The Prince And The Peacock

Once, on a far-away island in the sunny South Seas, a king lived with only one son.

The people were happy, for the sun always shone, and there was always plenty of food. Only the king was sad, for his little son had been dumb from birth. No one had been able to make him utter a sound.

On the same island, there lived a lively, jolly rogue named Pango, who loved lazing in the sun and playing tricks on people but hated work of any kind. When there was work to be done in the fields, Pango was usually nowhere to be found.

At last, the villagers grew tired of this, and they said to Pango, “We will not do all your share of the work for you any longer. Go out into the world and earn your living.”

Pango left the village and set out to seek his fortune. At last, he felt hungry and stopped at a little wayside house, hoping to be given some food.

The woman who lived there gladly shared her meal with them. While they ate, she told him all the news of those parts. She told him about the king, who lived in a fine palace not far away and the rich re- ward he had offered for anyone who could give his little son a voice.

“He has offered a room full of food, a room full of gold and a room full of fine clothes, but so far, no one has claimed the reward,” she told Pango.

Pango decided to travel to the king’s palace and try to find the prince a voice, so he set out once more, pondering the problem deeply, but however hard he racked his brains, he could see no solution at all.

Soon he came across a little older man. He seemed the most senior and frailest man Pango had ever seen and was carrying a bundle that seemed almost as large as himself.

Being a kindly soul, Pango stopped and said, “Good day to you, father. That looks like a heavy bundle. Let me carry it for you.”

“Thank you, my son, you are very kind,” said the old man, and as they went on to- together, he asked Pango where he was going.

“Oh, I am on my way to the king’s palace to see if I can find a voice for the prince,” replied Pango. “But I do not yet know how I shall do it. The problem is a tough one. However, the reward is great.”

“Is that all?” said the little old man. “It is quite simple. All you have to do is find a beautiful voice that can charm all who hear it and make sure the prince hears it, too. It will charm him also so much that he will feel he must imitate it, and the moment he opens his mouth to try, the voice will belong to him.”

With that, the older man took his bundle from Pango and went.

Pango was delighted with his piece of good fortune, and as he went along, he met a pig. “Tell me, my friend, what would you say if you went to the palace to talk to the king?” he asked.

“Grumph, grumph, grumph,” the pig and Pango shuddered. “That is not a fit voice for a prince,” he said.

Next, he met a goat. “What would you say if you went to the palace to talk to the king?” he asked.

“Bleh, bleh, bleh,” replied the goat, and Pango thought, “That is not a fine enough voice for a prince.”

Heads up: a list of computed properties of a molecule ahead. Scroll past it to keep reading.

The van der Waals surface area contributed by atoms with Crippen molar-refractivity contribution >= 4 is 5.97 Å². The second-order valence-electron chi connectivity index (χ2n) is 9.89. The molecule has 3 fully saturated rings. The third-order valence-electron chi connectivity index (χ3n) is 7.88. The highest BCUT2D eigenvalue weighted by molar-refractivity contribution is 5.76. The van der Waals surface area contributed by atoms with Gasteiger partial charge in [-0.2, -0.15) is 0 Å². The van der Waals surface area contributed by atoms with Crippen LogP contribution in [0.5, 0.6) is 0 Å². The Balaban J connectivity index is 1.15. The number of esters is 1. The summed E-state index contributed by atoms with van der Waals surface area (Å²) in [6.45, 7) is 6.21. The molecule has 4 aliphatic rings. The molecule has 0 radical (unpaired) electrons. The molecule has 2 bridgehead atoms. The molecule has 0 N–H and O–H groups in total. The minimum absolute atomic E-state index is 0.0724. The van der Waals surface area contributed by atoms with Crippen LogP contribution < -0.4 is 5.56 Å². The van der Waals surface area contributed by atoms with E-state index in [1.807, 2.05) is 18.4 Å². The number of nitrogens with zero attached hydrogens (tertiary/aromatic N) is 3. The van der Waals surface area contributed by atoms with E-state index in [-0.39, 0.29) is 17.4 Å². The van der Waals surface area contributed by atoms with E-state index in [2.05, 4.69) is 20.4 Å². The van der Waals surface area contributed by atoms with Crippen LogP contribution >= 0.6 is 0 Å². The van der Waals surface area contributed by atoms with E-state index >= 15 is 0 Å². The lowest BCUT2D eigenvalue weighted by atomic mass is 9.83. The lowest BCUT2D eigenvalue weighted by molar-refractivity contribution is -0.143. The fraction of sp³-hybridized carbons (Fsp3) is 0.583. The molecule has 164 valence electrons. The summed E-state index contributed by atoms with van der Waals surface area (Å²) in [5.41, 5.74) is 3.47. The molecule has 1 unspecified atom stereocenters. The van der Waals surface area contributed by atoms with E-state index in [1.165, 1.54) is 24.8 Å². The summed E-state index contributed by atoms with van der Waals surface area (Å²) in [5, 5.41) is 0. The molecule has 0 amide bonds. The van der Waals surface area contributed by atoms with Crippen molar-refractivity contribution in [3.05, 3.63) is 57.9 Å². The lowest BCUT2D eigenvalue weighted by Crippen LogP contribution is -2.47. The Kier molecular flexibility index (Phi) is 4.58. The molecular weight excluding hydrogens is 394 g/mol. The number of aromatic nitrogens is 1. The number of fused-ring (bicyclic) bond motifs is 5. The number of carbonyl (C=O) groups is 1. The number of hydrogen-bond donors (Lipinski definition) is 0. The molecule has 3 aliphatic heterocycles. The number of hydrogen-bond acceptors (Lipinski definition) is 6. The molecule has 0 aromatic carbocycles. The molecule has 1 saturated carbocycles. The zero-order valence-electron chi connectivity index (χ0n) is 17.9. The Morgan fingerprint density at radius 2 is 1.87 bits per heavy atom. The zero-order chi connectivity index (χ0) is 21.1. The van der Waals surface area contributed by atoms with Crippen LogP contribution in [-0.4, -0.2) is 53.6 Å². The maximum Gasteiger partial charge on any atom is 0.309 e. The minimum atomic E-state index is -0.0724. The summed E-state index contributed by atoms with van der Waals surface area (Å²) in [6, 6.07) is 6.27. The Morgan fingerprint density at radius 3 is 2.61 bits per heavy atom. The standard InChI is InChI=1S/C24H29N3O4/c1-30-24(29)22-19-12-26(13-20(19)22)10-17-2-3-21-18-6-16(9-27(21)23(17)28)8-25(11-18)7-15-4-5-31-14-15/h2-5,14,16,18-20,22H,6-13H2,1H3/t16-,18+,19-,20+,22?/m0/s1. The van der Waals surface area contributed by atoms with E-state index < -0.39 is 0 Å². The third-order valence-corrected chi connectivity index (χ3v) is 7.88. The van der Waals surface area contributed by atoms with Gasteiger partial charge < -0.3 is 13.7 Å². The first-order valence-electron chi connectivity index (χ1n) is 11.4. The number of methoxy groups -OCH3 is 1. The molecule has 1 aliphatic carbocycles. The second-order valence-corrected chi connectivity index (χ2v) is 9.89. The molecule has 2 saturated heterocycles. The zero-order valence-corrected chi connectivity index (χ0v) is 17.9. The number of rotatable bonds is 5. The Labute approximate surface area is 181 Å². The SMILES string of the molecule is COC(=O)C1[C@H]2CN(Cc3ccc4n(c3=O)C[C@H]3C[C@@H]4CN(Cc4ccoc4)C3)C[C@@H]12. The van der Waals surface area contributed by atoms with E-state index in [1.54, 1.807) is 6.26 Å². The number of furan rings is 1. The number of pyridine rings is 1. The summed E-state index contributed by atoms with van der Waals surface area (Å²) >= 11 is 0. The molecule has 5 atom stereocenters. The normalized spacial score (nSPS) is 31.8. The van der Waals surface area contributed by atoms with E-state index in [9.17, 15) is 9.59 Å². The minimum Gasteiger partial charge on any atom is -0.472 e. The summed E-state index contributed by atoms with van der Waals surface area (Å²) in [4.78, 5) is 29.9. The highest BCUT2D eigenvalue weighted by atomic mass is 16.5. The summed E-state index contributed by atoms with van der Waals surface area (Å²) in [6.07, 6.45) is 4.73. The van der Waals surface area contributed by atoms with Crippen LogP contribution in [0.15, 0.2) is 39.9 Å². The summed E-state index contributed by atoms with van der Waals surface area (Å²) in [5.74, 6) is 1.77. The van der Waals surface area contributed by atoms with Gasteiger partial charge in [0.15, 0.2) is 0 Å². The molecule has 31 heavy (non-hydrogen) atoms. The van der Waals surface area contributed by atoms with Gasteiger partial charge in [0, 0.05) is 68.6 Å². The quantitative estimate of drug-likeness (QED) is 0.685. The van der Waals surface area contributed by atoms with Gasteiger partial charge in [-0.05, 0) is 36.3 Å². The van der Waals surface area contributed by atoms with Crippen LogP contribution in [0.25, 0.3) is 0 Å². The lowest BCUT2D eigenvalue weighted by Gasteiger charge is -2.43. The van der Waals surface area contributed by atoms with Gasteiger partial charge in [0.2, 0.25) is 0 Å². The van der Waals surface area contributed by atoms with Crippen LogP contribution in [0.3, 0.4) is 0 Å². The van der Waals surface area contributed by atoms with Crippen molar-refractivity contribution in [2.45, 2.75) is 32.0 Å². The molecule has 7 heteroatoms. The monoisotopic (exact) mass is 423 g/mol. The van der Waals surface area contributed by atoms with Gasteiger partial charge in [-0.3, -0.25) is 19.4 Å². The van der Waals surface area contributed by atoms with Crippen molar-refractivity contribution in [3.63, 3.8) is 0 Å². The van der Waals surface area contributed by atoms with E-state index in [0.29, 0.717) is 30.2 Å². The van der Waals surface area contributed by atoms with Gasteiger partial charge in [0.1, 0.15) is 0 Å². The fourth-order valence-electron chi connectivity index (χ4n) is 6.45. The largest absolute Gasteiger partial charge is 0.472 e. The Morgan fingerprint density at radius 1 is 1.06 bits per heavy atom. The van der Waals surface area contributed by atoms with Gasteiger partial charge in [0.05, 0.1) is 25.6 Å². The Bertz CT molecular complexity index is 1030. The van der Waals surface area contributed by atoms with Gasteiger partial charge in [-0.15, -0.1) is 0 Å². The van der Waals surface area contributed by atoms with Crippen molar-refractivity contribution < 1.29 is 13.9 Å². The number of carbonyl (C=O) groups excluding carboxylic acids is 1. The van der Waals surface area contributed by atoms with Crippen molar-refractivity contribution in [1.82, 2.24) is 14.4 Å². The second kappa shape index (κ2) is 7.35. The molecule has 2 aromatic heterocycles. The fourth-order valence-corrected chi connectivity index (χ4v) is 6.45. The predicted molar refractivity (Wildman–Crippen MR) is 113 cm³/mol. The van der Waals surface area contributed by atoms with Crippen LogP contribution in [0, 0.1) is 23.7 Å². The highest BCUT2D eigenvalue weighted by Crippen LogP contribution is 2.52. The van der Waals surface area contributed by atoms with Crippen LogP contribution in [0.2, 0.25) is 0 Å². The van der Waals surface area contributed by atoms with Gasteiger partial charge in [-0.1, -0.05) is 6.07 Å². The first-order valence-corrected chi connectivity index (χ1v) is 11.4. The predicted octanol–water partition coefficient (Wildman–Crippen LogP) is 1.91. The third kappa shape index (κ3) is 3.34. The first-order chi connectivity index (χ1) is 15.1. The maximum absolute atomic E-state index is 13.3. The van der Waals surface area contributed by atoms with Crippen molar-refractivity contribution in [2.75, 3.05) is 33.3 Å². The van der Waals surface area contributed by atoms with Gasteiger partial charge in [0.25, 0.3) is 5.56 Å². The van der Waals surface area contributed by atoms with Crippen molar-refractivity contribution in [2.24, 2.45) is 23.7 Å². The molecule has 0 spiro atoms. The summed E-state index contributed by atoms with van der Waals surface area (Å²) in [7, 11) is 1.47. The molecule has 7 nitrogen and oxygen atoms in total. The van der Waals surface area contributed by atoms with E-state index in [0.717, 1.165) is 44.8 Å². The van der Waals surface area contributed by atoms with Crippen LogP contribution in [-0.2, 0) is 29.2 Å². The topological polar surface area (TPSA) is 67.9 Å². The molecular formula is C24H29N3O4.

Farther along the road, he met a hen, so he stopped and said, “Tell me, little hen, if you went to the palace to talk to the king, what would you say?”

“Cluck, cluck, cluck,” replied the hen, and Pango shook his head sadly. “That is not nearly good enough for a prince,” he thought.

Pango was almost in despair when he saw an ugly, dull grey peacock sitting on the fence. “What would you say if you went to the palace to talk to the king?” he asked.

The peacock stared at him proudly. “I would say nothing,” it replied haughtily, “for I would only have to open my mouth and sing, and my voice would charm them all into silence.” With that, the peacock opened its mouth and sang a beautiful song that even the wind stopped rustling the leaves and fell silent.

Pango was delighted. “Surely that is a voice fit for a prince,” he thought.

Pango went to the palace, asked to see the king and pro- missed to find the prince a voice.

“You must hold a cont├ęst in the palace,” Pango said, “and offer a great reward for the finest singer.”

When the day for the contest arrived, the king and queen and all the court were gathered to hear the singers. Only the little dumb prince could not be seen, for Pango had placed him out of sight and told him to listen carefully. “When you hear a voice which charms you, you must open your mouth and imitate it,” Pango told him.

First, the pig sang a song of grunts and snorts, most unmusical.

Then the goat sang, and his voice was rough and gruff. Then the hen sang, crowing and clucking and finally, all three sang together, making a terrible din, so the king longed to put his hands over his ears.

The dull, grey peacock lis- tened haughtily. Then, it walked proudly forward and opened its mouth. It sang a song beautifully that the whole court was silent and still.

The little prince thought he had never heard anything so beautiful, and he opened his mouth to imitate the song. To everyone’s surprise, the pea- cock’s theme was repeated from a different part of the courtyard, and the delighted king saw that it was his son who was singing.

The peacock opened its mouth, but now only an ugly croak came out. “You have tricked me,” it cried in a fury.

The king was delighted. “You have done a great service and shall be well rewarded,” he told Pango. “However, you must also be punished for tricking the peacock. You shall have the room full of food and gold, but the room full of fine clothes shall go to the peacock. In the future, he shall always be a beautiful bird to compensate for his voice’s loss.”

So it happened. Pango received his reward, the peacock lost his voice but was dressed in gorgeous colours and stayed as proud as ever, and the little prince gained a voice. He was so happy that he sang wherever he went, and all the island’s people heard him and followed his example, making their island a land of song and sunshine.

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